Fibre cement vs Natural slate
John Dodd, technical manager for roofing at Marley Eternit, discusses the key considerations when choosing slates.
Slate has always been a fashionable choice of roof covering and over the years fibre cement slates have become increasingly popular as a cost effective and sustainable alternative to natural slate. The introduction of the Code for Sustainable Homes in 2007 has been an important factor in driving demand for fibre cement slates because it makes the BRE’s ‘Green Guide to Specification’ product rating even more significant.
The Code for Sustainable Homes gives maximum credit for materials which provide the best environmental performance based on the BRE ‘Green Guide to Specification’ which grades the environmental impact of building products from A+ to E. By using products with a higher rating, between one and 15 credits can be achieved which go towards the energy efficiency star rating of the building.
Obviously choosing an A+ rated product gives a roof the maximum credits. However, in order to get an A+ slate roof covering, the main issue isn’t whether you choose fibre cement or natural but actually where the product is manufactured. UK produced fibre cement slates are listed as achieving an A+ rating (Element 812410008) in the BRE Green Guide and as Marley Eternit is the only UK manufacturer, we can claim to meet the highest rating possible for our range of slates.
In fact the country of origin is becoming an increasingly important issue for new build housing and the carbon footprint of the products being used is the main reason for this. As UK supplies of natural slate have decreased, specifiers have been forced to consider using imports from abroad with imported natural slates, particularly from China or South America, having a far greater carbon footprint than those produced within this country and in continental Europe. Slates are normally transported by articulated trucks to a port and then shipped to Britain so the carbon emissions generated by road and sea transport will affect the slate’s overall environmental impact. Another factor to consider is the embodied energy of a product, whether taken from the UK or abroad, the process of extracting natural slate from the ground is energy intensive.
UK manufactured fibre cement slates offer a viable alternative to natural slate because they provide roofers, architects, specifiers and builders the option of using a high quality product that is often cheaper, lighter and manufactured to a consistent quality and dimensional tolerances making it a cost effective alternative. This is not only ideal for refurbishment projects, but also for new build developments, where the look of heritage traditionally associated with slate is sought. However, interestingly it isn’t just the traditional look that is driving demand; we are starting to see fibre cement slates, like our own Thrutone product, being used to create a contemporary cladding on new housing developments.
Respecting traditional roofscapes and blending in with existing surroundings is still very important from a planning point of view and one reason why natural slate has been specified in the past. However, recent developments in fibre cement slate production mean they can blend well with historical surroundings. All four of Marley Eternit’s products - the Rivendale, Birkdale, Garsdale and Thrutone - offer various distinct characteristics such as riven surfaces and dressed edges, so that architects have the option of selecting a product that fits the planning and aesthetic criteria for the project they are working on.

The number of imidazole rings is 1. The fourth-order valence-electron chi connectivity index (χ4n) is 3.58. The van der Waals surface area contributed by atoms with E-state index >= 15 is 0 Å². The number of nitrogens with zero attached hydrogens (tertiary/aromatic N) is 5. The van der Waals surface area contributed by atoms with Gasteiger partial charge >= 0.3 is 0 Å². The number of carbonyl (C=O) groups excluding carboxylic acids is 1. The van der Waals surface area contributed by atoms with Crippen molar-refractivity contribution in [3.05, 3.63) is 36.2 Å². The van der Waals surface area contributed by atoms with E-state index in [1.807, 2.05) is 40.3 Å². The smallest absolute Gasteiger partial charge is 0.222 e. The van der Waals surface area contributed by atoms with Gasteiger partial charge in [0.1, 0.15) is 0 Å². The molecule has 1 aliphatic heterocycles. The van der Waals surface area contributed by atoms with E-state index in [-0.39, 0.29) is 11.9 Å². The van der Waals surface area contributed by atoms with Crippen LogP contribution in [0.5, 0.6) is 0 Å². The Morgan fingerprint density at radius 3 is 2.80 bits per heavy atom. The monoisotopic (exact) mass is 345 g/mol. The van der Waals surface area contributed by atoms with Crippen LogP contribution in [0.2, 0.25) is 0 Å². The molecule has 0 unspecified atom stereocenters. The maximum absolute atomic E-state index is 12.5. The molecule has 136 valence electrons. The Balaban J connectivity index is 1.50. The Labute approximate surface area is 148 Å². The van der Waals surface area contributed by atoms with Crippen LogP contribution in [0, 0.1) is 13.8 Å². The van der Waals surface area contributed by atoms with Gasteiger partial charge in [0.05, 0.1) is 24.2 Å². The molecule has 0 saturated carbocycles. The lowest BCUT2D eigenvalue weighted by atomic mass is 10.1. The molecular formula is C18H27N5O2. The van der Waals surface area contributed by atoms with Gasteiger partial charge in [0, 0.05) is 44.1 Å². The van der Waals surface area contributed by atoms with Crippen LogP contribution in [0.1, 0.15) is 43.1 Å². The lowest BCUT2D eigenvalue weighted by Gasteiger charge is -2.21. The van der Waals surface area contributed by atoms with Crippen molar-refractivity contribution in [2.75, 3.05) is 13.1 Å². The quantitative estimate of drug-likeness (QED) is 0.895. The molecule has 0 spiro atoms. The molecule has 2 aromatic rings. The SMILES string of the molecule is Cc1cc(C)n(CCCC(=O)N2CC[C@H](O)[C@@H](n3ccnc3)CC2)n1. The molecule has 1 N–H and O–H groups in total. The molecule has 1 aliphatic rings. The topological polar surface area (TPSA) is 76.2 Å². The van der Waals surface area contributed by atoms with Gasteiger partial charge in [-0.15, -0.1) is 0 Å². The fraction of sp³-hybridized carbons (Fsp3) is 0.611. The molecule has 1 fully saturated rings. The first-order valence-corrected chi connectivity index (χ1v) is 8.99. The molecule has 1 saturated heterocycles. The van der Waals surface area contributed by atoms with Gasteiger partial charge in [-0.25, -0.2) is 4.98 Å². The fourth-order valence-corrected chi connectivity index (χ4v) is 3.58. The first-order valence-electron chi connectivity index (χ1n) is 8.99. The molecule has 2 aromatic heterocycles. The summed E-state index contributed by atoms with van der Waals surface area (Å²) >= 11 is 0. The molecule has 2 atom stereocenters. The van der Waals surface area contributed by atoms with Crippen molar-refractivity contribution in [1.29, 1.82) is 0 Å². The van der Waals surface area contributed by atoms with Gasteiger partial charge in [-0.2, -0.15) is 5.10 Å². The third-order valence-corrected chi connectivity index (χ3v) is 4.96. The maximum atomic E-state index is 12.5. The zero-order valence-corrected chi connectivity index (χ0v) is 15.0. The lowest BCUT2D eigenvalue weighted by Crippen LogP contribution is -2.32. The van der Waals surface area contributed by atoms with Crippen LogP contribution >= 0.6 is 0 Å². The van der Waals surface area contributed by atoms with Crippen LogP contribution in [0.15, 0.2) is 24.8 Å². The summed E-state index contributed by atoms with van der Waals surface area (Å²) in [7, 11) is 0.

There is no doubt about the aesthetic and durability credentials of natural slate but they require a higher level of skill to install than fibre cement slates, which also result in roofers being on site for less time, thus shortening the length of the roofing programme. For example, fibre cement slates are very versatile. Not only are they lightweight, strong and durable (a minimum 60 years expected service life) , which allows them to be transported, stored and installed with ease, but the fact they are manmade means that they can be manufactured to uniform dimensions. This means that instead of struggling to sort slates to consistent thickness and size, as would be necessary with natural slates, fibre cement slates can be easily and quickly installed on roofs with a pitch of 20° or above. Not only does this benefit the project from an installation point of view, where wastage is minimal, it also makes economic sense when considering the overall cost of the roofing contract.
Fibre cement slates go through a rigorous testing regime to ensure the quality of the product is of the highest standard, and Marley Eternit’s Widnes factory which produces the complete range of the company’s fibre cement slates has recently been awarded the BSI Kitemark quality mark to BS EN 492, which includes tests for bending resistance, water impermeability, freeze/thaw and heat-rain cycling. The Widnes -plant also holds BS EN ISO 9001, BS EN ISO 14001 and OHS 18001 for its quality, environmental and health and safety management systems, independently assessed by the BSI.
Natural slates have always offered buildings a distinguished look; however fibre cement slates, which offer an economical, readily available and environmentally friendly alternative, are certainly worthy of selection for any project where a slate roof is required. As we move nearer to the target of ‘zero carbon’ in 2016, where and how roofing products are manufactured and their source of supply will become increasingly important as specifiers look to making the most of every opportunity to get the best environmental rating that can be achieved.
For more information about the environmental rating of products, visit http://www.bre.co.uk/greenguide/